A Revolutionary Paper Company

The Fool's Todd Wenning recently spoke with Jeff Mendelsohn, founder and CEO of New Leaf Paper -- a privately held recycled paper company that has shaken up the traditional paper market. In this interview, Mendelsohn offers his insights into changing environmental standards in the paper industry, and the benefits of environmentally friendly products. Followers of paper-affiliated companies like International Paper (NYSE: IP  ) , Domtar (NYSE: UFS  ) , MeadWestvaco (NYSE: MWV  ) , and Xerox should find this interview interesting.

Todd Wenning: Tell me a little bit about why you decided to start New Leaf Paper, and what made you think recycled paper was the way to go?

Jeff Mendelsohn: The story dates back to a company I started right out of college in 1991, called New York Recycled Paper. I chose paper because the paper industry is massively polluting. In 1991, when I got started, the industry was stuck, there was no change going on, and it seemed like the perfect challenge. I thought, "Here's this enormous industry with enormous impact and an opportunity for somebody to come in and look at it differently and change the paradigm."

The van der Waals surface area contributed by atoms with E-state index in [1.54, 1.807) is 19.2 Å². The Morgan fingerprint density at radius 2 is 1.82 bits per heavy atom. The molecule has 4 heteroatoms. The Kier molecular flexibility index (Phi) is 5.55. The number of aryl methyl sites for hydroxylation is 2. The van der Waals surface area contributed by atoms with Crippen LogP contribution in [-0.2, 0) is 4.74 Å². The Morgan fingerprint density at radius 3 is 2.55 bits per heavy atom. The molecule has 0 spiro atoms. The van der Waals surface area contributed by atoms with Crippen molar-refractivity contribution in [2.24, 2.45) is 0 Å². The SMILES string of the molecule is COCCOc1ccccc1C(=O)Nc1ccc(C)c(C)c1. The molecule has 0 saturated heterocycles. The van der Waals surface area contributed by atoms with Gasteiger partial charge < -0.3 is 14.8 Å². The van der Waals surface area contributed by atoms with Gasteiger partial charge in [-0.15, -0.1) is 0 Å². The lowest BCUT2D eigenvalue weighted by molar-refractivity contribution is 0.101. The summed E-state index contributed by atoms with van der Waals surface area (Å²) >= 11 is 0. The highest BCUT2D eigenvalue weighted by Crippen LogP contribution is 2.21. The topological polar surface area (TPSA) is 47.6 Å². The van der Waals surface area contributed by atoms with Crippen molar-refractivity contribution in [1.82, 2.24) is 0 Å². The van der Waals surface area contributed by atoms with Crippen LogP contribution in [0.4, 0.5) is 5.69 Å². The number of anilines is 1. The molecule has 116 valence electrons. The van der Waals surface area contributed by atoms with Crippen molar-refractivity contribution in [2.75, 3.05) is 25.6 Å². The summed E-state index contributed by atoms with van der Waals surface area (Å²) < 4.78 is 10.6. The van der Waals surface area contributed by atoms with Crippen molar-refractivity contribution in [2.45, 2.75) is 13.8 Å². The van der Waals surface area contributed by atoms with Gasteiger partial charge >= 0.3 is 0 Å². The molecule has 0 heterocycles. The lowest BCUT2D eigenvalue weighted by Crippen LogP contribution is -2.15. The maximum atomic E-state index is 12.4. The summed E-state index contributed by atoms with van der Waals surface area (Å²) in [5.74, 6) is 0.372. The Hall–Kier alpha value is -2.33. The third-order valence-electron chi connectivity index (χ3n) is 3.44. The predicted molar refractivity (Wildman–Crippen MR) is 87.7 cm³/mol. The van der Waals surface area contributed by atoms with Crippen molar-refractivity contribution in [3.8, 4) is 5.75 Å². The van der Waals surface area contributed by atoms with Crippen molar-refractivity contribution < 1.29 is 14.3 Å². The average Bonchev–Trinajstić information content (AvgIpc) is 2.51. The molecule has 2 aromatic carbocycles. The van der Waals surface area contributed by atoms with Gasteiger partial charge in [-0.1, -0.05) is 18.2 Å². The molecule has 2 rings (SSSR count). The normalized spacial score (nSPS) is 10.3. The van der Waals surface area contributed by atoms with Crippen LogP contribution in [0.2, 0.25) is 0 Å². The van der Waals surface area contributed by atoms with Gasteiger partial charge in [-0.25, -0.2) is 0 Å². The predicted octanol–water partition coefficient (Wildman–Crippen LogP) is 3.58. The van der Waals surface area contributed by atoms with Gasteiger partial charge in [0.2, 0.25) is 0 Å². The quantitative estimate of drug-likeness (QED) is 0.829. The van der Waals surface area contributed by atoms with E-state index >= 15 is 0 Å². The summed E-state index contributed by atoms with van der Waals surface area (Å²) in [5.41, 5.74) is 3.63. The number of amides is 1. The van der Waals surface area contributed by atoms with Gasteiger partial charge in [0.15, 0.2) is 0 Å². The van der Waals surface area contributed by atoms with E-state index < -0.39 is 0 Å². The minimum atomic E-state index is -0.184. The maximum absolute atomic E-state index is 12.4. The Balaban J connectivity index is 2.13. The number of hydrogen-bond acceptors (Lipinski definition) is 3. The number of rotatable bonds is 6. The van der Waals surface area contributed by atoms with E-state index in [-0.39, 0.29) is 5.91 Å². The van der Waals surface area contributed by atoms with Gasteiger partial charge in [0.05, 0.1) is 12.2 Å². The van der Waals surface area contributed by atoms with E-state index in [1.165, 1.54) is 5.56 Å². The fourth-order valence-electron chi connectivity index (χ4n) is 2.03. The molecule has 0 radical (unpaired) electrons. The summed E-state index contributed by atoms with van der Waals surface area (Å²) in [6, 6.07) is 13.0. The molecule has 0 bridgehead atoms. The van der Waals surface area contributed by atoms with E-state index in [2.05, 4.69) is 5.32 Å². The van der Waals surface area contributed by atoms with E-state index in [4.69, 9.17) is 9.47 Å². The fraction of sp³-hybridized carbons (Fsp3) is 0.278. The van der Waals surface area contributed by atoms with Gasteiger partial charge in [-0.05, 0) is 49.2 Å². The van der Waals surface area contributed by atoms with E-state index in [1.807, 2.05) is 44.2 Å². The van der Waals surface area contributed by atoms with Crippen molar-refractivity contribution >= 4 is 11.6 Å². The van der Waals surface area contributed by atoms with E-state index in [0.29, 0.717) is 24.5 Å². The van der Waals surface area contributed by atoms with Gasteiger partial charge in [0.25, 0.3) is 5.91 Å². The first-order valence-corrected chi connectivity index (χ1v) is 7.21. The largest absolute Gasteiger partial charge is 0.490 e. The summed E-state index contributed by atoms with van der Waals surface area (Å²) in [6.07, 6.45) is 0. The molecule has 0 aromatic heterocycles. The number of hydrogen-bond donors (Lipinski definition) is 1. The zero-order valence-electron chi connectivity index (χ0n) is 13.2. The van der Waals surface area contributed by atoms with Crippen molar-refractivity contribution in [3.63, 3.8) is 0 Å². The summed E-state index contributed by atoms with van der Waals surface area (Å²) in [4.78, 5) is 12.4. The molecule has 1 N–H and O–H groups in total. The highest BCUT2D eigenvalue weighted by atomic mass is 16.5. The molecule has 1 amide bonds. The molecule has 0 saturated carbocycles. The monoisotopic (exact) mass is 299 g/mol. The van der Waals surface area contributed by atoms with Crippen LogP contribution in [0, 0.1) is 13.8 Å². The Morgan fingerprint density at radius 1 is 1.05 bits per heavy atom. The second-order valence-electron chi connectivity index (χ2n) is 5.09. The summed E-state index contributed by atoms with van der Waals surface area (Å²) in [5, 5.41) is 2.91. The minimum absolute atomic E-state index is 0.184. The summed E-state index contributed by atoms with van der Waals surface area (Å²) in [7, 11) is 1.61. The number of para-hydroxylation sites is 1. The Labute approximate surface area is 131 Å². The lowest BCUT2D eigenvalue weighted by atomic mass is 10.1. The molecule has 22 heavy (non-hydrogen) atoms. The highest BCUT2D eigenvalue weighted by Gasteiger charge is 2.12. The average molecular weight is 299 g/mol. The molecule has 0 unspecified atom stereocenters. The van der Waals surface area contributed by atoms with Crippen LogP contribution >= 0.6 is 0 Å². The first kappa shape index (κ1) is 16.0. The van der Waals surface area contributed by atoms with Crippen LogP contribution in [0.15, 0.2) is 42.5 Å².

Wenning: What aspect of polluting are you focused on? Is it deforestation, landfills, or chemical pollutants? 

Mendelsohn: I'm going to be boring and say all of the above, because I look at it holistically. It's all about the interconnectedness for me. I also saw how deforestation was going on to plant grains to farm cattle, which is totally unsustainable in tropical environments because there's little topsoil. So you would go from tropical rainforest to pasture for five-10 years to desert. So I was watching these dynamics, and I didn't want to write about it or change it from without, so I set out to set another standard in order to change it from within.  

Wenning: Major paper companies have their own initiatives such as forest sustainability and conservation. Do those efforts miss the point? 

Mendelsohn: Actually, it's exactly the point of my business in that our mission statement is to inspire through our success a fundamental shift toward sustainability in the paper industry. So we applaud these types of efforts.